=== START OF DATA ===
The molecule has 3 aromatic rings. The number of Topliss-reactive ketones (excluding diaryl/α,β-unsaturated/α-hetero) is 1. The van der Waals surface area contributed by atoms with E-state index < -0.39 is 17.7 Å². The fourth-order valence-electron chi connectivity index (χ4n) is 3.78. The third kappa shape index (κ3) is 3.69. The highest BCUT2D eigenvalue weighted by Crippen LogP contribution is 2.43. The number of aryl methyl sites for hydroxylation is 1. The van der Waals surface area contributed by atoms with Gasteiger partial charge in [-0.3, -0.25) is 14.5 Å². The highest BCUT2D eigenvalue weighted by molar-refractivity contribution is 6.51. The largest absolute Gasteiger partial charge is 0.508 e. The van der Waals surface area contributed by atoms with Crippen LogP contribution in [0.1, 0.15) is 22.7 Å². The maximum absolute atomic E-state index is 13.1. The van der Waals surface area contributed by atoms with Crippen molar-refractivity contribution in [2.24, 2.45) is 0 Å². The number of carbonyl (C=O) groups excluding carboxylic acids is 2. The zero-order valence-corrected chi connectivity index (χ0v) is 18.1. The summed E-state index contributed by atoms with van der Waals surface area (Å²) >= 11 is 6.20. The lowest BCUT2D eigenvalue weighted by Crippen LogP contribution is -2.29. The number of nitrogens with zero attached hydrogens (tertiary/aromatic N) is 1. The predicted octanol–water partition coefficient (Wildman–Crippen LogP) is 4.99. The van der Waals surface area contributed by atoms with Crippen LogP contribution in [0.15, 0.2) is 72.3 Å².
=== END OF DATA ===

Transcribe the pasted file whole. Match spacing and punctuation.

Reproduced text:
The molecule has 3 aromatic rings. The number of Topliss-reactive ketones (excluding diaryl/α,β-unsaturated/α-hetero) is 1. The van der Waals surface area contributed by atoms with E-state index < -0.39 is 17.7 Å². The fourth-order valence-electron chi connectivity index (χ4n) is 3.78. The third kappa shape index (κ3) is 3.69. The highest BCUT2D eigenvalue weighted by Crippen LogP contribution is 2.43. The number of aryl methyl sites for hydroxylation is 1. The van der Waals surface area contributed by atoms with Gasteiger partial charge in [-0.3, -0.25) is 14.5 Å². The highest BCUT2D eigenvalue weighted by molar-refractivity contribution is 6.51. The largest absolute Gasteiger partial charge is 0.508 e. The van der Waals surface area contributed by atoms with Crippen LogP contribution in [0.1, 0.15) is 22.7 Å². The maximum absolute atomic E-state index is 13.1. The van der Waals surface area contributed by atoms with Crippen molar-refractivity contribution in [2.24, 2.45) is 0 Å². The number of carbonyl (C=O) groups excluding carboxylic acids is 2. The zero-order valence-corrected chi connectivity index (χ0v) is 18.1. The summed E-state index contributed by atoms with van der Waals surface area (Å²) >= 11 is 6.20. The lowest BCUT2D eigenvalue weighted by Crippen LogP contribution is -2.29. The number of nitrogens with zero attached hydrogens (tertiary/aromatic N) is 1. The predicted octanol–water partition coefficient (Wildman–Crippen LogP) is 4.99. The van der Waals surface area contributed by atoms with Crippen LogP contribution in [0.15, 0.2) is 72.3 Å².